10. Even more so than in the case of Peter Winch, the writings of Benjamin Lee Whorf rest on the presupposition of a language-independent reality. His central idea was that human cognition is essentially determined by the languages in which it is conducted. The best-known expression of this idea is the ‘linguistic relativity principle’: “users of the markedly different grammars are pointed by their grammars toward different types of observations … and hence are not equivalent as observers but must arrive at somewhat different views of the world.”
The relativity thesis does not affect nature, the world, or reality ‘itself,’ therefore, but only governs how we comprehend the world, reality, or nature, and in this respect determines the worldviews at which we arrive. The different languages do not constitute different realities. A reality world is interpreted in different ways; in particular, how it is interpreted depends on the structural schemes that have evolved in the various languages over the course of their history. All that is determined by language is how we divide up nature and dissect reality but not that a nature or a reality exists. Language imposes an order on reality but does not create it; the objects and relations that we think we find in nature were first introduced into nature by the languages we use. For Whorf, the process of language learning and language creation is an ordering process that we cannot escape, whereby it is beyond doubt that a “given” (as “kaleidoscopic flux of impressions,” as “flowing face of nature in its motion, color, and changing forms,” as “a continuous spread and flow of existence,” etc.) already exists prior to its being ordered by the linguistic mind.
In order to be able to demonstrate a form of linguistic relativism, one must make such extralinguistic presuppositions with reference to which the different worldviews or the elements are (able to be) relativized. Such a supposedly extralinguistic reference base must not be left so unclear that it (and a reference to it) is devoid of informational value. If relativity is to be taken beyond extremely general formulations (such as that our reflections on the given, whatever this may be, depend on the languages in which they are made), the extralinguistic given, as well as reflections about it, must be differentiated.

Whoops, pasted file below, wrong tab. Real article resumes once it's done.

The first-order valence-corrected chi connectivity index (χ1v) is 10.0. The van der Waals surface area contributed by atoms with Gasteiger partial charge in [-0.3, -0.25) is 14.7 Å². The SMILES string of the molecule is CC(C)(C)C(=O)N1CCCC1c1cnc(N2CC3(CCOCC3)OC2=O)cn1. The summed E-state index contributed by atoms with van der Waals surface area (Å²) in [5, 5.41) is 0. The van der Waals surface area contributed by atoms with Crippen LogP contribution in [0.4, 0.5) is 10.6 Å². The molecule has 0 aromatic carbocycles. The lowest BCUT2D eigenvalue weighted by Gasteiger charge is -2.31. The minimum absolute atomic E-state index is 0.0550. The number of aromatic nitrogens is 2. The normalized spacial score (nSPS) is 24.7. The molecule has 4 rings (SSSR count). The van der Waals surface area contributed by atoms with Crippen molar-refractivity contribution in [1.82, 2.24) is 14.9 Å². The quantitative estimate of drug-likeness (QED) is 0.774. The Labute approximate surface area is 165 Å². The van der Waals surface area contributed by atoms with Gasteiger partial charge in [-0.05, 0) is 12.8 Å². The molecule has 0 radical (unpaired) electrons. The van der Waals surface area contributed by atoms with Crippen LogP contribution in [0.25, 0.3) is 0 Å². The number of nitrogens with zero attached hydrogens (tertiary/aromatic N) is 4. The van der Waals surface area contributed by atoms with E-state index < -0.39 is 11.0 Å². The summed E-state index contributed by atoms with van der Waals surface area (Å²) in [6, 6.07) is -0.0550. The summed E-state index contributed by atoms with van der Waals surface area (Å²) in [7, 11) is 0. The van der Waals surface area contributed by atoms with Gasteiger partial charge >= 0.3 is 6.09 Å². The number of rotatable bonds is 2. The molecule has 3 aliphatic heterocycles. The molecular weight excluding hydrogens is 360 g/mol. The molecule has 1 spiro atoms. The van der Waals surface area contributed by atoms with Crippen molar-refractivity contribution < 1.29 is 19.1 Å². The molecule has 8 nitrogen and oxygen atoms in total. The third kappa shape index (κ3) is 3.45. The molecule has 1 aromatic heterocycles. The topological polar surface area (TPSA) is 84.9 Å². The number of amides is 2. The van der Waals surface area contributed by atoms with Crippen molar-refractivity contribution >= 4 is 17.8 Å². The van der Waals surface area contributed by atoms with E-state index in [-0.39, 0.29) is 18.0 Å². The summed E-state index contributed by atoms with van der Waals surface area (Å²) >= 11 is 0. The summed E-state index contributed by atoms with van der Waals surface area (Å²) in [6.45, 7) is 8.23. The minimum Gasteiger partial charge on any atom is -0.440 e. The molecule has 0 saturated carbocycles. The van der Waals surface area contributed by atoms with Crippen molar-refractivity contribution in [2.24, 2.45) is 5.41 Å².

However, such differentiation leads to the failure of the relativity principle. For if we proceed from nature, reality, the world, etc., to a specified element of the world, to a ‘part’ of nature, etc., then the supposedly extralinguistic presupposition turns out to be an element of that worldview which is necessarily accorded preference in the course of the discussion because it is more adequate to the so-called extralinguistic basis of interpretation or corresponds ‘better’ to it. But this greater adequacy and better correspondence rests on a point of reference for the worldviews which stems from (or is at least consistent with) the worldview which is thus singled out. If Whorf often favors a specific description of reality (a specific rendition of reality), therefore, this is not because, as he thinks, it is closer to reality but because it is closer to that description of reality which he posits prior to the different linguistic descriptions and to which he then relates these descriptions. Thus he uses the ‘fact’ that “actually a wave cannot exist by itself” in an example as a ‘neutral’ basis of interpretation. Whereas we can very well say “See that wave!” and hence “project the linguistic relationships of a particular language upon the universe,” the Hopis say “walalata,” ‘plural waving occurs’ – “they cannot say ‘a wave’.” The Hopis and speakers of other languages for which this holds, therefore, are “closer to reality in this respect.”
The same approach can already be found in the ‘more formal’ versions of the principle of relativity: “all observers are not led by the same physical evidence to the same picture of the universe, unless their linguistic backgrounds are similar, or can in some way be calibrated.” Here the “same physical evidence” assumes the role of the ‘extralinguistic’ basis of interpretation. But now Whorf himself shows that there is no such thing as same physical evidence or the same physical world for the speakers of SAE languages and for the speakers of Hopi.Thus, what is presupposed is not an extralinguistic, neutral reference base. This function is served instead by elements of one or the other worldview, which, like the other worldview in each case, must first be created.